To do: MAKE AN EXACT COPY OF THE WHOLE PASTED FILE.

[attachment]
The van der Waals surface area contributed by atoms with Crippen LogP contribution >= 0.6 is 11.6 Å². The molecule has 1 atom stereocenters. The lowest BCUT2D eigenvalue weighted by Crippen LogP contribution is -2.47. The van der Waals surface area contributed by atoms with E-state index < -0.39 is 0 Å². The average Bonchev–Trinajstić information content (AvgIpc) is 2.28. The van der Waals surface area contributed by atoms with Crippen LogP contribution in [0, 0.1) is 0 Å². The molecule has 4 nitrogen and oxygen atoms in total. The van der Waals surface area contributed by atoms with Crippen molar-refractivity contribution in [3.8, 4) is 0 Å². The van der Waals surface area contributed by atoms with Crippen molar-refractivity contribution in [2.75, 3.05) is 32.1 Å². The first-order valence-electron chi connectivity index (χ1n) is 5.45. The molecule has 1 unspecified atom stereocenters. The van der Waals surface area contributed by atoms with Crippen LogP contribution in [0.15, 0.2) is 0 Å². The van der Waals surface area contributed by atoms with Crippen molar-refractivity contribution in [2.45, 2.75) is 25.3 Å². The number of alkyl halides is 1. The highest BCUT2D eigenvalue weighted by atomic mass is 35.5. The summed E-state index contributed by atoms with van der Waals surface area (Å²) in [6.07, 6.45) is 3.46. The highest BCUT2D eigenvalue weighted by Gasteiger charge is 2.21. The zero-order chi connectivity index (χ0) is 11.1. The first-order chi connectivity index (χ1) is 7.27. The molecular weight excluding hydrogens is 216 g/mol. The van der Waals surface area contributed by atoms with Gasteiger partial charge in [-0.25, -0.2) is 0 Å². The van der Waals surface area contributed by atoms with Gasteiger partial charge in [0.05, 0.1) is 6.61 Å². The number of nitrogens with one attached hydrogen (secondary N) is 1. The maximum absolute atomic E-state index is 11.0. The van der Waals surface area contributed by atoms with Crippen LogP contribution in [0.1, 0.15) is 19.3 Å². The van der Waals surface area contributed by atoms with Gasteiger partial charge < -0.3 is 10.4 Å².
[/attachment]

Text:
The van der Waals surface area contributed by atoms with Crippen LogP contribution >= 0.6 is 11.6 Å². The molecule has 1 atom stereocenters. The lowest BCUT2D eigenvalue weighted by Crippen LogP contribution is -2.47. The van der Waals surface area contributed by atoms with E-state index < -0.39 is 0 Å². The average Bonchev–Trinajstić information content (AvgIpc) is 2.28. The van der Waals surface area contributed by atoms with Crippen LogP contribution in [0, 0.1) is 0 Å². The molecule has 4 nitrogen and oxygen atoms in total. The van der Waals surface area contributed by atoms with Crippen molar-refractivity contribution in [3.8, 4) is 0 Å². The van der Waals surface area contributed by atoms with Crippen molar-refractivity contribution in [2.75, 3.05) is 32.1 Å². The first-order valence-electron chi connectivity index (χ1n) is 5.45. The molecule has 1 unspecified atom stereocenters. The van der Waals surface area contributed by atoms with Crippen LogP contribution in [0.15, 0.2) is 0 Å². The van der Waals surface area contributed by atoms with Crippen molar-refractivity contribution in [2.45, 2.75) is 25.3 Å². The number of alkyl halides is 1. The highest BCUT2D eigenvalue weighted by atomic mass is 35.5. The summed E-state index contributed by atoms with van der Waals surface area (Å²) in [6.07, 6.45) is 3.46. The highest BCUT2D eigenvalue weighted by Gasteiger charge is 2.21. The zero-order chi connectivity index (χ0) is 11.1. The first-order chi connectivity index (χ1) is 7.27. The molecular weight excluding hydrogens is 216 g/mol. The van der Waals surface area contributed by atoms with Gasteiger partial charge in [-0.25, -0.2) is 0 Å². The van der Waals surface area contributed by atoms with Gasteiger partial charge in [0.05, 0.1) is 6.61 Å². The number of nitrogens with one attached hydrogen (secondary N) is 1. The maximum absolute atomic E-state index is 11.0. The van der Waals surface area contributed by atoms with Crippen LogP contribution in [0.1, 0.15) is 19.3 Å². The van der Waals surface area contributed by atoms with Gasteiger partial charge < -0.3 is 10.4 Å².